Saturday, January 15, 2011

Man Bites Dog (1987-1994)

In the early stages of Steel City Sound I contacted Rob Laurie - former bassist of Man Bites Dog - and invited him to provide me with a sketch of the band's history: who, what, where, when, and why. Most people I approach with this invitation readily accept it and Rob was no different. Of course, just like most people I approach, I then had to nag Rob until he finally gave in and provided me with the much needed detail. However, Rob went above and beyond and provided me with such a detailed 'sketch', that little could be done to improve upon it.

Thus, I now present to you the history of Man Bites Dog, as told by Rob Laurie, with minimal editing.
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Man Bites Dog
"The phrase 'Man bites dog' describes a phenomenon in journalism in which an unusual, infrequent event is more likely to be reported as news than an ordinary, everyday occurrence (such as 'Dog bites man')." - Wikipedia

It's also a card game, a revolting Belgian schlock movie and at least two other bands exist with that name.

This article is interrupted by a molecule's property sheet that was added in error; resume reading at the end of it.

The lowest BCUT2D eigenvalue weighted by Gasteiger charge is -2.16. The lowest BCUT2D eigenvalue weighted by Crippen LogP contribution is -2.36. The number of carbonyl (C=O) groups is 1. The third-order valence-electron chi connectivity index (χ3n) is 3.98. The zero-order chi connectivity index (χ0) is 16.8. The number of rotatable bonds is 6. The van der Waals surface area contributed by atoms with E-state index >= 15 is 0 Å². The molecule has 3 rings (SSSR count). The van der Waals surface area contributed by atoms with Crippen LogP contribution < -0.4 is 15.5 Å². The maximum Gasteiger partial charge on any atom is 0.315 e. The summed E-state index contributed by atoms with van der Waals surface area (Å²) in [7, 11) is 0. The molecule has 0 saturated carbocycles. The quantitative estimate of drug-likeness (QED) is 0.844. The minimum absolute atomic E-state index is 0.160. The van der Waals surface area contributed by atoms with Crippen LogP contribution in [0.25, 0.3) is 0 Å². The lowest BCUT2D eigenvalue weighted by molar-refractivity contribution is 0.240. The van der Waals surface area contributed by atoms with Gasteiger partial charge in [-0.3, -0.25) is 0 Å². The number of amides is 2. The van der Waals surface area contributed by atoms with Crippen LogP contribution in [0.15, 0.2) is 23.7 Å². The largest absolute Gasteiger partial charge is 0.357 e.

The first band I was in was the briefly existing garage/punk/RnB band The Fluffs which featured Dave Curley, Gordon Johns, Ed and Tom Dion and Michael Wilson. The Fluffs infamously drove to Melbourne with The Unheard in a modified Dion's bus (though similarities to the Partridge Family end abruptly there). I played drums until I/they bled.

I then found myself, as it were, in a performance-art group called Swamp Art with Bill O'Donovan, Don Francis and Michael Wilson. Swamp Art devised these weird little shows/events and performed at the Uni, The Plant Room Cafe, Trade Union Club and also in Canberra as a support act for Man Bites Dog. "Thrash Jazz and Atomic Theatre" was how the show was advertised.

Man Bites Dog featured Greg Campbell (guitar/vocals), Chris Flanagan (drums), Belinda Deane (bass) and a brass section consisting of Stephen Fitzpatrick (trombone/keys/vocals), and Mark Holder-Keeping (saxophone/vocals). Initially the band also included Francine Feld (trumpet) and Rob Maxwell-Jones (baritone saxophone).

Mark Holder-Keeping & Steve Fitzpatrick
By the time of the Canberra gig Col Flanagan (deceased), Chris' brother, had assumed the position of bassist but only as a temporary fill-in after Belinda Deane (deceased) had left to join The Sus-Stains (and later The Unheard).